A significant increase in the quality and frequency of Babylonian observations appeared during the reign of Nabonassar (747-733 BC). The systematic records of ominous phenomena in astronomical diaries that began at this time allowed for the discovery of a repeating 18-year cycle of lunar eclipses, for example. The Greek astronomer Ptolemy later used Nabonassar's reign to fix the beginning of an era, since he felt that the earliest usable observations began at this time.
The last stages in the development of Babylonian astronomy took place during the time of the Seleucid Empire (323-60 BC). In the third century BC, astronomers began to use "goal-year texts" to predict the motions of the planets. These texts compiled records of past observations to find repeating occurrences of ominous phenomena for each planet. About the same time, or shortly afterwards, astronomers created mathematical models that allowed them to predict these phenomena directly, without consulting past records. A notable Babylonian astronomer from this time was Seleucus of Seleucia, who was a supporter of the heliocentric model.
Babylonian astronomy was the basis for much of what was done in Greek and Hellenistic astronomy, in classical Indian astronomy, in Sassanian Iran, in Byzantium, in Syria, in Islamic astronomy, in Central Asia, and in Western Europe.
The precise orientation of the Egyptian pyramids affords a lasting demonstration of the high degree of technical skill in watching the heavens attained in the 3rd millennium BC. It has been shown the Pyramids were aligned towards the pole star, which, because of the precession of the equinoxes, was at that time Thuban, a faint star in the constellation of Draco. Evaluation of the site of the temple of Amun-Re at Karnak, taking into account the change over time of the obliquity of the ecliptic, has shown that the Great Temple was aligned on the rising of the midwinter sun. The length of the corridor down which sunlight would travel would have limited illumination at other times of the year.
Astronomy played a considerable part in religious matters for fixing the dates of festivals and determining the hours of the night. The titles of several temple books are preserved recording the movements and phases of the sun, moon and stars. The rising of Sirius (Egyptian: Sopdet, Greek: Sothis) at the beginning of the inundation was a particularly important point to fix in the yearly calendar.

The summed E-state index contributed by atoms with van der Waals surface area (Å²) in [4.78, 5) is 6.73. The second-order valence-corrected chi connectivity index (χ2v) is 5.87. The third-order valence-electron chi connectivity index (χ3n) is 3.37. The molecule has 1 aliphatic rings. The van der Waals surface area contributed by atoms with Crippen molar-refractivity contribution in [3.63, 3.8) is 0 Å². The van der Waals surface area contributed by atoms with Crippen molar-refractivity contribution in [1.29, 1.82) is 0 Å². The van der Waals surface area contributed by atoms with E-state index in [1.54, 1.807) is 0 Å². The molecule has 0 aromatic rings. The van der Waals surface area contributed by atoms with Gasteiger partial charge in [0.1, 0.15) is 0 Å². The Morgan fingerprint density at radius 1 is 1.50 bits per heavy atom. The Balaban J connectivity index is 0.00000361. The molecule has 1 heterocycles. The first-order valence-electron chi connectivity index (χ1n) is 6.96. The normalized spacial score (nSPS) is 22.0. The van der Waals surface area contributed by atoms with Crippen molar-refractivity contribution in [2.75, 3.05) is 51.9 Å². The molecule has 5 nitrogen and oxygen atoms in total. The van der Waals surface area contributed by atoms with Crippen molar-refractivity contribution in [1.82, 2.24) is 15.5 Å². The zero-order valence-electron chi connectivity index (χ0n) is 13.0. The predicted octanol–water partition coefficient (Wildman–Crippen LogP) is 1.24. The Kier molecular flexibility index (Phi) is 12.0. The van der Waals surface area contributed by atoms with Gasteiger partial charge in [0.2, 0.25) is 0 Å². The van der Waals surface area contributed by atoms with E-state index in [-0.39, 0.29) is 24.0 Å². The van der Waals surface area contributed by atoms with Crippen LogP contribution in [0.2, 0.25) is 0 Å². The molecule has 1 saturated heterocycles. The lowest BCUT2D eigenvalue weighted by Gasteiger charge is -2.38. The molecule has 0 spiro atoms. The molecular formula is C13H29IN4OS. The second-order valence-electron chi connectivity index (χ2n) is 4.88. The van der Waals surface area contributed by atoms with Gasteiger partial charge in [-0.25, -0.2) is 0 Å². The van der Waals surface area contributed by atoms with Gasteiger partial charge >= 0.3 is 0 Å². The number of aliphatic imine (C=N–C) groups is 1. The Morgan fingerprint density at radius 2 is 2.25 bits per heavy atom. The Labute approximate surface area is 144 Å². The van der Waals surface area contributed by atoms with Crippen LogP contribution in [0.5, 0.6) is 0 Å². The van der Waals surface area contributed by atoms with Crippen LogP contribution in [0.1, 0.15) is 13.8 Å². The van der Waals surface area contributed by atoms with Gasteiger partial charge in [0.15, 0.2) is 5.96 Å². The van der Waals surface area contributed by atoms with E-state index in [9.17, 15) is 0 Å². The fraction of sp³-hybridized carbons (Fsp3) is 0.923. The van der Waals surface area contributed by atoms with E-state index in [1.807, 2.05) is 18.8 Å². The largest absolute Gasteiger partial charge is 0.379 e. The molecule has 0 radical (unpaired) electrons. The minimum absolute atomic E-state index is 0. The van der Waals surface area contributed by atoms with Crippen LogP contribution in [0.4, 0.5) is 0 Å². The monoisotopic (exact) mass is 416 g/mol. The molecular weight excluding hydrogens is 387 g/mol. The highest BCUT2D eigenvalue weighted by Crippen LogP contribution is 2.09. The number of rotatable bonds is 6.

Writing in the Roman era, Clement of Alexandria gives some idea of the importance of astronomical observations to the sacred rites:
And after the Singer advances the Astrologer with a horologium in his hand, and a palm, the symbols of astrology. He must know by heart the Hermetic astrological books, which are four in number. Of these, one is about the arrangement of the fixed stars that are visible; one on the positions of the sun and moon and five planets; one on the conjunctions and phases of the sun and moon; and one concerns their risings.
The Astrologer's instruments (horologium and palm) are a plumb line and sighting instrument. They have been identified with two inscribed objects in the Berlin Museum; a short handle from which a plumb line was hung, and a palm branch with a sight-slit in the broader end. The latter was held close to the eye, the former in the other hand, perhaps at arms length. The "Hermetic" books which Clement refers to are the Egyptian theological texts, which probably have nothing to do with Hellenistic Hermetism.
From the tables of stars on the ceiling of the tombs of Rameses VI and Rameses IX it seems that for fixing the hours of the night a man seated on the ground faced the Astrologer in such a position that the line of observation of the pole star passed over the middle of his head. On the different days of the year each hour was determined by a fixed star culminating or nearly culminating in it, and the position of these stars at the time is given in the tables as in the centre, on the left eye, on the right shoulder, etc. According to the texts, in founding or rebuilding temples the north axis was determined by the same apparatus, and we may conclude that it was the usual one for astronomical observations. In careful hands it might give results of a high degree of accuracy.
Ancient Indian astrology is based upon sidereal calculation. The sidereal astronomy is based upon the stars and the sidereal period is the time that it takes the object to make one full orbit around the Sun, relative to the stars. It can be traced to the final centuries BC with the Vedanga Jyotisha attributed to Lagadha, one of the circum-Vedic texts, which describes rules for tracking the motions of the Sun and the Moon for the purposes of ritual. After formation of Indo-Greek kingdoms, Indian astronomy was influenced by Hellenistic astronomy (adopting the zodiacal signs or rÄ